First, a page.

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Bowers & Wilkins LM1 Leisure Monitors  Print E-mail
Home Theater Loudspeakers Bookshelf/Monitor Loudspeakers
Written by Jerry Del Colliano   
Sunday, 01 October 2000

Introduction
Even the most staid AV manufacturers have realized that modern clients demand not only high performance from their components, but also highly polished aesthetics. Simply look at architecturally friendly Bang and Olufsen. Although their AV gear is far from the highest performance on the market, it’s the sexiest. Each year, Bang and Olufsen out-sells practically every other "high end" manufacturer combined.

B&W’s LM1 leisure monitor is a speaker designed for style, versatility and sound. Priced at $350 a pair, the LM1 comes in five colors, including burgundy red, pearl white, silver, turquoise and black. The speakers are diminutive in size, at 11 inches tall, 5.5 inches wide and 7.5 inches deep. As a two-way fourth order vented box design, the LM1 extends as far down as 75 Hz and as high as 22 kHz. B&W’s leisure monitors also come pre-designed with adjustable brackets that allow you to swivel the speakers for any placement, from upright to on-wall to upside-down configurations and other positions found only in the audio Karma Sutra. The most notable design element of the B&W LM1 is its family trait, a protruding tweeter on the top of the loudspeaker. I am told by Tori, AudioRevolution.com’s promotional assistant, that this is what makes the LM1s "cute."

I used the LM1s as a desktop speaker in place of my Evett and Shaw Elan ($2,200) near field monitors. I hooked up the LM1s to my Flatte 50, 50-watt power amp, my Sunfire True Mark II Subwoofer and a Philips portable CD player, all with custom color-coded Transparent cable. Like my latest pair of Evett and Shaw Elans, finished in sauterne with piano black tops and matching granite desk bases, the B&W LM1s also matched the charcoal and ice colorings of my Apple Macintosh G4/400 very well. Unlike the Evett and Shaw Elans, the B&Ws are not near field monitors, but this was not as much of a problem as I expected in my listening environment. I found that the B&Ws imaged nicely, if not just a bit sharp in the high frequencies, with my close listening position of about five feet away. Off axis, from the next office the B&Ws sounded less harsh and better than that near field Elans did from a distance.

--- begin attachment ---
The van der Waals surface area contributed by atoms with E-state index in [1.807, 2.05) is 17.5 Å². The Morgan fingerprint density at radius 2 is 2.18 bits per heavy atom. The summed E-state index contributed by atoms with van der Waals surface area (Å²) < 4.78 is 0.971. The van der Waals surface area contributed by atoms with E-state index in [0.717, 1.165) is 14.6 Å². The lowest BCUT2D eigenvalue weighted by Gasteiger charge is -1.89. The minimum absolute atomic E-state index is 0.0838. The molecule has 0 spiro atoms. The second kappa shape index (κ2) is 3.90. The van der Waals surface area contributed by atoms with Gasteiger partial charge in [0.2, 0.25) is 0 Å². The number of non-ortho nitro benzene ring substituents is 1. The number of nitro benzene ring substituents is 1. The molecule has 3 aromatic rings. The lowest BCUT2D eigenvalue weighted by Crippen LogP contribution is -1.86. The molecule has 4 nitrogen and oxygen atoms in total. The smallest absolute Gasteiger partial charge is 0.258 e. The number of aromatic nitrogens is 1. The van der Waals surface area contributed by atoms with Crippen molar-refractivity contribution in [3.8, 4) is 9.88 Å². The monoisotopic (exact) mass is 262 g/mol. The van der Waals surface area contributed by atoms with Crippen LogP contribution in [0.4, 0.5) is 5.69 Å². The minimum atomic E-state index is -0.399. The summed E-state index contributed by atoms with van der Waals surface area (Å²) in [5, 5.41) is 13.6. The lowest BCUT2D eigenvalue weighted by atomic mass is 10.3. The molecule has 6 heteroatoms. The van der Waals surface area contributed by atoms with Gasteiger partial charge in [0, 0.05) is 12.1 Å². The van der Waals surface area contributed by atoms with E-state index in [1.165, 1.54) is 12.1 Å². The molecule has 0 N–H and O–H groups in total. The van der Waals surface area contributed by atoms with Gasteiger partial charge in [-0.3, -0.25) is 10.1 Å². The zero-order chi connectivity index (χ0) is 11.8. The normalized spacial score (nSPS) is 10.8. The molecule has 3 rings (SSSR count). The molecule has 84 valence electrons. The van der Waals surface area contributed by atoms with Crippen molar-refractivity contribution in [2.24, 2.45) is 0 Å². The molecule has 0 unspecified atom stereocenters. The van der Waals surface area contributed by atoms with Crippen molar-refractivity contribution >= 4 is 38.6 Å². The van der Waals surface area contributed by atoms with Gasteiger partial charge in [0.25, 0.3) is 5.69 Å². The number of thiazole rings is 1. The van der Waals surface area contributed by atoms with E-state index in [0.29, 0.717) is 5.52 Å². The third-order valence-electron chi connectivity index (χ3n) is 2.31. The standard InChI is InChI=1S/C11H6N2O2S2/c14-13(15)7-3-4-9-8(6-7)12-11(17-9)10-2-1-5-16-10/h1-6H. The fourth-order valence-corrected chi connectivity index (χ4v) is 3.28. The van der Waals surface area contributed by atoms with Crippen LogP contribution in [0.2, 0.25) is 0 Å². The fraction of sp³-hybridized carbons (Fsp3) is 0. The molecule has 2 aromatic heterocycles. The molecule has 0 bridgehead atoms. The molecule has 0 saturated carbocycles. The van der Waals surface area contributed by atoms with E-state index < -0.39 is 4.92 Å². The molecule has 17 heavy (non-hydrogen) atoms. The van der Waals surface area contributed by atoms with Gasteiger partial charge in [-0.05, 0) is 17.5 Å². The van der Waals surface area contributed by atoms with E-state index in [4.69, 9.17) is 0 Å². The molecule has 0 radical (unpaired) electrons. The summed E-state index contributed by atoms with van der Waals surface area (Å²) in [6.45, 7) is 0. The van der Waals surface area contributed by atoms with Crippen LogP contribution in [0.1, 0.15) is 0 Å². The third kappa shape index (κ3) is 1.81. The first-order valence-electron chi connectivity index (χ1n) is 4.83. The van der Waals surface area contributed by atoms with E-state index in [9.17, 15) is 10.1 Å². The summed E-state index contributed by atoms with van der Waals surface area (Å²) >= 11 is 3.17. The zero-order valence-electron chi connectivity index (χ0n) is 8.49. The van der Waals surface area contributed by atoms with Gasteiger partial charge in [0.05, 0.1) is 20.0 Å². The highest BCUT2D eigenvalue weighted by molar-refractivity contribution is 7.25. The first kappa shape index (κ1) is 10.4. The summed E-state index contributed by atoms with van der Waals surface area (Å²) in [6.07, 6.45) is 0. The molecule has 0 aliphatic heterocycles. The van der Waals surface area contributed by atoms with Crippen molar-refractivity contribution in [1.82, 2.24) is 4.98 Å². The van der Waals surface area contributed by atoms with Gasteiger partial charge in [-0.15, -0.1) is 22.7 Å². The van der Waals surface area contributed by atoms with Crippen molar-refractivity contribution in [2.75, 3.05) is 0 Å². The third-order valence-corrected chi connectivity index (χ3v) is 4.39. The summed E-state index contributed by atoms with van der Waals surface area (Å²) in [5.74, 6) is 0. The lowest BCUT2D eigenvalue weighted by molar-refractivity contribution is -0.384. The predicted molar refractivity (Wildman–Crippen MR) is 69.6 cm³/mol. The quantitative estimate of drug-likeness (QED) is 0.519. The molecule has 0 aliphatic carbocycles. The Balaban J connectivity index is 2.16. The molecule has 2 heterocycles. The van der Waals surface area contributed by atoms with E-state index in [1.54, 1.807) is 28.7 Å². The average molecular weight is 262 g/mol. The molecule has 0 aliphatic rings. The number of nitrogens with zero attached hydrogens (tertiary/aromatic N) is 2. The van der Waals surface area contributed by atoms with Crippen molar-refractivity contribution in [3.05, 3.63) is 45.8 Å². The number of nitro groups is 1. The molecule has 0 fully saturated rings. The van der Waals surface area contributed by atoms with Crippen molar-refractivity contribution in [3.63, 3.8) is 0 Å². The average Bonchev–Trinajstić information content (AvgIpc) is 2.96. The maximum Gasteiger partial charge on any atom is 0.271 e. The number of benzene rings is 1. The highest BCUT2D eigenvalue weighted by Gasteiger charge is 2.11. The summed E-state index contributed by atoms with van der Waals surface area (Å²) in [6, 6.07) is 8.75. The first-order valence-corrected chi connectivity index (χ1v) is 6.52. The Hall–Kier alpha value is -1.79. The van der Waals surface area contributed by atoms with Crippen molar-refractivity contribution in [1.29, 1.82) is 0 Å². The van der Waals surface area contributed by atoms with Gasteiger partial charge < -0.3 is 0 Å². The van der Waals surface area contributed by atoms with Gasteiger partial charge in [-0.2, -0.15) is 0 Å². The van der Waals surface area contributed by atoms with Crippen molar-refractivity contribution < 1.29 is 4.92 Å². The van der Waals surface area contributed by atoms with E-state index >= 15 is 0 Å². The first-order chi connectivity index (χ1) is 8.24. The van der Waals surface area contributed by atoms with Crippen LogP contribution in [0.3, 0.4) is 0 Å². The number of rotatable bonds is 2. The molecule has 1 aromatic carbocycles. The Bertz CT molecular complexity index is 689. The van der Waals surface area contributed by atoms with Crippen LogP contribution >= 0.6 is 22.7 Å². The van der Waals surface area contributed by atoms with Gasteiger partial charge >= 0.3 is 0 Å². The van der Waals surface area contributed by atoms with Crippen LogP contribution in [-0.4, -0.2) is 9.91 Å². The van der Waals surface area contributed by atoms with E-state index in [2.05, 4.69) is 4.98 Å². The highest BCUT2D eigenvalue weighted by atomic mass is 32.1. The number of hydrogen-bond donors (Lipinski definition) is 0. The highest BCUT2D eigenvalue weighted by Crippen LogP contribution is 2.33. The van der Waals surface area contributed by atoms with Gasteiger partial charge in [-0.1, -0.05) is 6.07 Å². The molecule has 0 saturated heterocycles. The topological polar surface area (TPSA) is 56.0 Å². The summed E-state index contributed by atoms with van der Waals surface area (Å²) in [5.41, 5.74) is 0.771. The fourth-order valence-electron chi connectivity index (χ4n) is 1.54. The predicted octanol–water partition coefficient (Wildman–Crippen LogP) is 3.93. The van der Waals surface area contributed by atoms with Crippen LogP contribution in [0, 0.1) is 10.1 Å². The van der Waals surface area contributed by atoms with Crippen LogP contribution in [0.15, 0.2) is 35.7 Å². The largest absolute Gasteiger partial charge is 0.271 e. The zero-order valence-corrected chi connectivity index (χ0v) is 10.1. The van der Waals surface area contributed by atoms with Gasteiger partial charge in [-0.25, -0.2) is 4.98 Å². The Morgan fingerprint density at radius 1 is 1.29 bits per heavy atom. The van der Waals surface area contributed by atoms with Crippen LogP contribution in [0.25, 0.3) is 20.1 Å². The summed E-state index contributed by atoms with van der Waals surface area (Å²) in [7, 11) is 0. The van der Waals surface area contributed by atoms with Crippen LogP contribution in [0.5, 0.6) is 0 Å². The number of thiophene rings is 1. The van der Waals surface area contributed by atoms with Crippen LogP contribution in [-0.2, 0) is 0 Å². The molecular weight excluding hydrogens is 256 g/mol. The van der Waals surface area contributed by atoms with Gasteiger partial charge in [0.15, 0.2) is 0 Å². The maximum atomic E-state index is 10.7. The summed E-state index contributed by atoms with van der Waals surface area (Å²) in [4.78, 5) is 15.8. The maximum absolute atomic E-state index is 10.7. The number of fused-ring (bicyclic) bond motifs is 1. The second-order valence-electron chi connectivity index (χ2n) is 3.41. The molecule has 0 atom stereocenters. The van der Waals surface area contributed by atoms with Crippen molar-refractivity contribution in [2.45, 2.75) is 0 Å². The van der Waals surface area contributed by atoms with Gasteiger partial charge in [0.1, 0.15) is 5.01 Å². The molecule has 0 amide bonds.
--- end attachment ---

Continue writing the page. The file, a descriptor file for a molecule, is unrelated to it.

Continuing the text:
The Music
At 75 Hz, the LM1s have practically no real bass. For listening to MP3 files, streaming audio or CDRs at your desk, you may ask, who cares? If you have a work situation where you can play your music at more than 50 dB, then very little low end is actually an advantage. I always use my Sunfire woofer and it is invariably the bass volume that has my office neighbors ringing my phone to tell me to turn down my music.

I was impressed with the dynamics of the LM1 on Bob Marley’s "Iron, Lion, Zion" from the Natural Mystic, The Legend Lives On CD (Tuff Gong – Island). At 91 dB efficient, you’ll be able to drive the LM1s to the levels you desire, even with a low power amp or receiver. Unlike other plastic loudspeakers on the market, the LM1s are not self-powered. Thus you do need something to power them with, as well as some sort of front end. NAD makes a cool CD-tuner-integrated amp for $699 that would work really well. Be forewarned: the CD-ROM in your computer will sound like garbage. I learned that the hard way. Therefore, I use a Philips portable CD Player as a front end for my desktop system, which is far superior and well worth the investment of $79. Musically, the horn section of the Marley cut was well placed and wide in presentation, which I wasn’t expecting from such an inexpensive speaker.